business. And the vast majority who ignore the union as none
of their business.

It wasn't all analysis, though. Bob tried several times to
put together groups of intellectuals and activists to devise
an alternative economic strategy for New York - some kind of
reindustrialization that would put people to work and counter
the polarization that has characterized the city for the last
30-40 years. I worked with him on several of those efforts,
but we could never get it off the ground. There was no
funding, no institutional base, few people familiar enough
with the issues - and even fewer willing to risk alienating
the Democrats or the unions by signing on. Jobs and
reputations were at stake.

(Bob once thanked a union economist in a footnote in a
journal article. The economist called him, his voice full of
alarm. He was afraid that merely incurring Bob's public
gratitude could put his continued employment at risk.)

And I haven't even mentioned his study of Marx while he was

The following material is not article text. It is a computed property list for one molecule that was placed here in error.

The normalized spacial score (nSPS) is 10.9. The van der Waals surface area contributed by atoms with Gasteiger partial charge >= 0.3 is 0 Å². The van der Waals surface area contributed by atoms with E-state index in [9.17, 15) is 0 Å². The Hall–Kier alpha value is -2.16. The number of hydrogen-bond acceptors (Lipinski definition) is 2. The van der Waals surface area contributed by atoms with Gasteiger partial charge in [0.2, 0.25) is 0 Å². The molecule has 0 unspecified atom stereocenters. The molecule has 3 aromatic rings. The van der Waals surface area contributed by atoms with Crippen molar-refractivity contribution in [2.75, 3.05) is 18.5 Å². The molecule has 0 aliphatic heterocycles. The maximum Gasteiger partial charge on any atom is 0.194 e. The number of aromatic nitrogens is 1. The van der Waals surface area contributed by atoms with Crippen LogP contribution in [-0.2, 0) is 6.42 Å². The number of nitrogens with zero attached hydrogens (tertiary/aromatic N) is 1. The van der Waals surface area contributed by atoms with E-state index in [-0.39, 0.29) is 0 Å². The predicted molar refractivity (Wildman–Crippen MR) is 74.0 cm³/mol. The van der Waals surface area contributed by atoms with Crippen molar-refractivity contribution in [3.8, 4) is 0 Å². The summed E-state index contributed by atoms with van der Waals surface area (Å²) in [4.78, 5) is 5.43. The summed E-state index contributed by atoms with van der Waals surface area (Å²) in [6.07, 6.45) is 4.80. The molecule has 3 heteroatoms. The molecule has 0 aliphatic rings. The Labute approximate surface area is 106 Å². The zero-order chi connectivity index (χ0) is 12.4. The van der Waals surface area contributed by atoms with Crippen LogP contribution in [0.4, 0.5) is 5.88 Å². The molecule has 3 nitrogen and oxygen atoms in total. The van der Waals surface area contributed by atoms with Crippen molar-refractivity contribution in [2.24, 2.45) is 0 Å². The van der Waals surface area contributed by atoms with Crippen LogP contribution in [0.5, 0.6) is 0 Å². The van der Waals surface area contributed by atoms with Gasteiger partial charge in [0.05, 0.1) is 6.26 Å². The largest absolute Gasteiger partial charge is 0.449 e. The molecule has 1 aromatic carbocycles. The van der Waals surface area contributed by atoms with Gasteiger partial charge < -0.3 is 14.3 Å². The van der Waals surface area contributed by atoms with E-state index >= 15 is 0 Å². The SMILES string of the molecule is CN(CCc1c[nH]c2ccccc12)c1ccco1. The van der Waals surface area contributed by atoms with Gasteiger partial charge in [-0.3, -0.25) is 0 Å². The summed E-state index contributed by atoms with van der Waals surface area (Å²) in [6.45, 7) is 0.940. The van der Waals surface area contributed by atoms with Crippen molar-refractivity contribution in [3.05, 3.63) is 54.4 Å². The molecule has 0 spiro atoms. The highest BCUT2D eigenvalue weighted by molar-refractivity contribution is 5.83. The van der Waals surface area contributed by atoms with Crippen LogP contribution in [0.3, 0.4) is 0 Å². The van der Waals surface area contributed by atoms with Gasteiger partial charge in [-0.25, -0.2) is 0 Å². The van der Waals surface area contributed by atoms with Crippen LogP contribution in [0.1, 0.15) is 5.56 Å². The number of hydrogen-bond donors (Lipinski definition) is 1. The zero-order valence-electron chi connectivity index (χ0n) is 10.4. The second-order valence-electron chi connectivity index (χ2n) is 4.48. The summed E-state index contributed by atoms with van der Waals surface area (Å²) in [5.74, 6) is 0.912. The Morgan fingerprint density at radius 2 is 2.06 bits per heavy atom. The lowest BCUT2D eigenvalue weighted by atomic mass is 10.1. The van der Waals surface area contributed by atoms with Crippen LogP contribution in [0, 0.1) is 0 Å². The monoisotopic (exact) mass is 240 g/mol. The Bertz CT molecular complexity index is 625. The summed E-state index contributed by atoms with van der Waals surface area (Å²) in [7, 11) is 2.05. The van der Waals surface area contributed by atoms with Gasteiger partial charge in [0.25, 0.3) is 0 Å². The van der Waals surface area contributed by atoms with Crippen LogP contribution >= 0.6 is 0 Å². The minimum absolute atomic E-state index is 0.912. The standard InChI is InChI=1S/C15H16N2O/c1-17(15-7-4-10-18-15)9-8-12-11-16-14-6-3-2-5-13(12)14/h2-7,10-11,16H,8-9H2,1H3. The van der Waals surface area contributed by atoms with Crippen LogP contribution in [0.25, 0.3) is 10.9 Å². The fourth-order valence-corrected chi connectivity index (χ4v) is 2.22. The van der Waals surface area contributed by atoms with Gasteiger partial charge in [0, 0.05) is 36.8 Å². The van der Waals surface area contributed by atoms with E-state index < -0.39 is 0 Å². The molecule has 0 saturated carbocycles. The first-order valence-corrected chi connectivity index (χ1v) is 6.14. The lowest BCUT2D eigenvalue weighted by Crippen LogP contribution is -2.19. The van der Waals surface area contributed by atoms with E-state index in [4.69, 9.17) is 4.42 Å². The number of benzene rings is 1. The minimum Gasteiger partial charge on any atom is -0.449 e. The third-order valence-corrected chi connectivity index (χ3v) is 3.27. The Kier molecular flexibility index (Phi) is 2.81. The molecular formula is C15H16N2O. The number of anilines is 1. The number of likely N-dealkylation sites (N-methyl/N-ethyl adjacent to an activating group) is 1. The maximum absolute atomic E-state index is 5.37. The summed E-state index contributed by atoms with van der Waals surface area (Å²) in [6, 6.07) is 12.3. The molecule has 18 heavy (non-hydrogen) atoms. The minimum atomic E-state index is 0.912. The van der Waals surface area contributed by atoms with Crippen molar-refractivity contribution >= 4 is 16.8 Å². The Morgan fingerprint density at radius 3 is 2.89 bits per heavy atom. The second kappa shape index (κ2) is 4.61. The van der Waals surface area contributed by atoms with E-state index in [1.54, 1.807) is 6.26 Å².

working for army intelligence, his early work on Ghana and
Wall Street control of corporate America, or his tenure as an
editor at Ramparts. His tales of Berkeley in the 1960s were
wonderful to listen to; fear of litigation keeps me from
repeating the best of them.

For all his truth-telling, Bob was ostracized not only by the
progressive establishment in New York but also by academia,
which found him not only too outspoken, but too polymath as
well. Universities like well-behaved specialists, not rude
questioners. Though his material situation improved somewhat
in recent years, he lived most of his life on very little
money. His major sources of income were freelance writing
fees, small book advances, and the sweatshop wages enjoyed by
adjunct faculty (which is what you call a temp worker with a
PhD). As Guttenplan, the former Village Voice editor who
introduced me to Bob, wrote just after his death: "[It's a]
scandal that they scrape the barrel to give these so-called
genius grants to third-rate conventional fakers when Bob
Fitch, a man who did his own thinking and his own research,
and who came up with truly original insights about some
pretty important topics - urban planning, organized labor,
critical journalism - had to live like a luftmensch."

Much to my regret, I'd fallen out of touch with Bob in recent
years, and had just resolved to reverse that. I missed his
mind - and, though he could be a prickly character at times,
his warmth. RIP, Bob. They don't make many like you.

[Doug Henwood is a Contributing Editor, and is also the
editor of the Left Business Observer, is working on a study
of the current American ruling class, whoever that is.]